Posts Tagged dating
As a book publicist, I know how important it is to have a book reviewed as close to the release as possible. Whenever I review books for other people, however, I always seem to fail at reviewing them on time. Renee Fisher‘s latest book, Not Another Dating Book, released in February from Harvest House and I’m excited to share it with you.
Not Another Dating Book (NADB) is a devotional for twenty-somethings (although I think it’s great for teens too) that addresses relevant questions and issues young adults face today, including:
– How do I honor God with my body?
– What’s the deal with online dating?
– Does it matter if my significant other is a Christian?
– Is there only one person out there for me?
– Can God use me in my singleness?
– How should I relate to my ex after a breakup?
– I think there’s more to life than dating–but what?
– What happens if I’ve made mistakes?
These are all great questions and as I read through the devotionals, I remembered asking myself some of those same questions and struggling with these issues when I was single (not too long ago) and while I was dating the man who is now my husband (he was my only boyfriend and I know I’m blessed to be able to say that).
Renee is dubbed “The Devotional Diva” and I love how her devos start out with Scripture, include some personal stories and thoughts, a prayer, and then continue on with more Scripture that you actually have to read in a Bible. I love devotional books, but sometimes I think people (and by this, I include myself) think they can just read one or two verses that are printed in the daily devo book then read the story and that’s it. I like how Renee makes us turn to God’s Word and then provides questions for us to think through and space to write out our answers. A devotional book should never be a substitute for the Bible. It’s a guide to help us study God’s Word. Renee does just that. She guides us through Scripture and helps us view it in terms of dating relationships.
Each devo also includes a quote from a twenty-something related to dating or relationships, which makes it fun. I also love reading the stories people shared in the “So you think your date was bad?” sections that are sprinkled throughout the book. Some of the scenarios are down right terrible!
As a youth leader, I would recommend this devotional to any of the students in my youth group. Even as I read one of the devos yesterday, a girl in youth group immediately came to mind because the message of the devotional was one I knew she needed to hear. I’ll admit I haven’t read through all the devotionals yet (but devos aren’t meant to be read like regular books), but I’m looking forward to going through the rest of it. I may not be looking for my spouse anymore, but I’m still dating him!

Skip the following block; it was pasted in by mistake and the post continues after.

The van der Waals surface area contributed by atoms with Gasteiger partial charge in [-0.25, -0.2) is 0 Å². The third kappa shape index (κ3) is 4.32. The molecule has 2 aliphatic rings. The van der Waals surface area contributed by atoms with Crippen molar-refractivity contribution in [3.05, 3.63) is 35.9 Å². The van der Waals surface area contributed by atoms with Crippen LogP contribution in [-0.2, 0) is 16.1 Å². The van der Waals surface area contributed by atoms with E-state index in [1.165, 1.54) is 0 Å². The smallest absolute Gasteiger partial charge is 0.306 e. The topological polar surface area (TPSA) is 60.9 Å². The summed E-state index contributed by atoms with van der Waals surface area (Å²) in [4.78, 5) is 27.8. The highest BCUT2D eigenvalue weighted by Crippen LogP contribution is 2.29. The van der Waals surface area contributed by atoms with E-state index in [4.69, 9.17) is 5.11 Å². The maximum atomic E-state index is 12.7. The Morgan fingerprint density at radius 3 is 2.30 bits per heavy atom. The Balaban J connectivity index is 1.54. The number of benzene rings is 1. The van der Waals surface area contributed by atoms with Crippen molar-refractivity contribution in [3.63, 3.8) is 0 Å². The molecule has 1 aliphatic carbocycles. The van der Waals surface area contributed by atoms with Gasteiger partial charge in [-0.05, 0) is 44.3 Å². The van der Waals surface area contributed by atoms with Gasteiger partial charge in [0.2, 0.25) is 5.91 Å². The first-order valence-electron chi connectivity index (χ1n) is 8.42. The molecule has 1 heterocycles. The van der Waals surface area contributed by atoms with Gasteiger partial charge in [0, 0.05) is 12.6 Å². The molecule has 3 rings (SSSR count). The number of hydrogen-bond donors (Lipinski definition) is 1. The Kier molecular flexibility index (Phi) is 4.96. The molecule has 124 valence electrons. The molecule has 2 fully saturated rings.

Thanks to Harvest House and to Renee for providing a complimentary copy of Not Another Dating Book for an honest review.
Renee Johnson Fisher is a spirited speaker and writer to twenty-somethings. She graduated from Biola University and worked with nationally known Christian speakers and writers at Outreach Events. She is the author of “Faithbook of Jesus” and “Not Another Dating Book,” releasing February, 2012 with Harvest House Publishers. With her trademark wit and enthusiasm Renee urges young adults to take a closer look at the way they relate to God and others, showing them that every relationship finds its perfect example in Christ. She and her husband Marc live in Escondido, CA where they hope to adopt a dog soon.
Follow Renee on Twitter.
Around this time last year I was anxiously waiting. I can’t even explain the emotions I felt, but anyone who has waited for something good and exciting to come–a specific thing–knows the feeling I’m talking about. Lisa Velthouse‘s recent blog post reminded me of those feelings. She captured my thoughts perfectly as she wrote:
“…with all of my breath I have been waiting. Wishing. Wanting. Hoping. Praying that it would happen. And what I have been telling myself is that if this something were to come true it might possibly change my whole life for the better.”
The event I was waiting for was a marriage proposal. I knew it was coming soon because I knew Gerald had talked to my parents about it around Thanksgiving. He probably shouldn’t have given me so much detail because that made the waiting harder. I knew he was looking for an engagement ring because we’d shopped for one together. I knew we were going on a series of dates around Christmas time so I wouldn’t know when the actual proposal was coming (sneaky, but it drove me crazy with anticipation). I was putting so much hope and anticipation for the day I would get engaged knowing that moment would change my life forever and feeling like my life would somehow be more complete once it happened.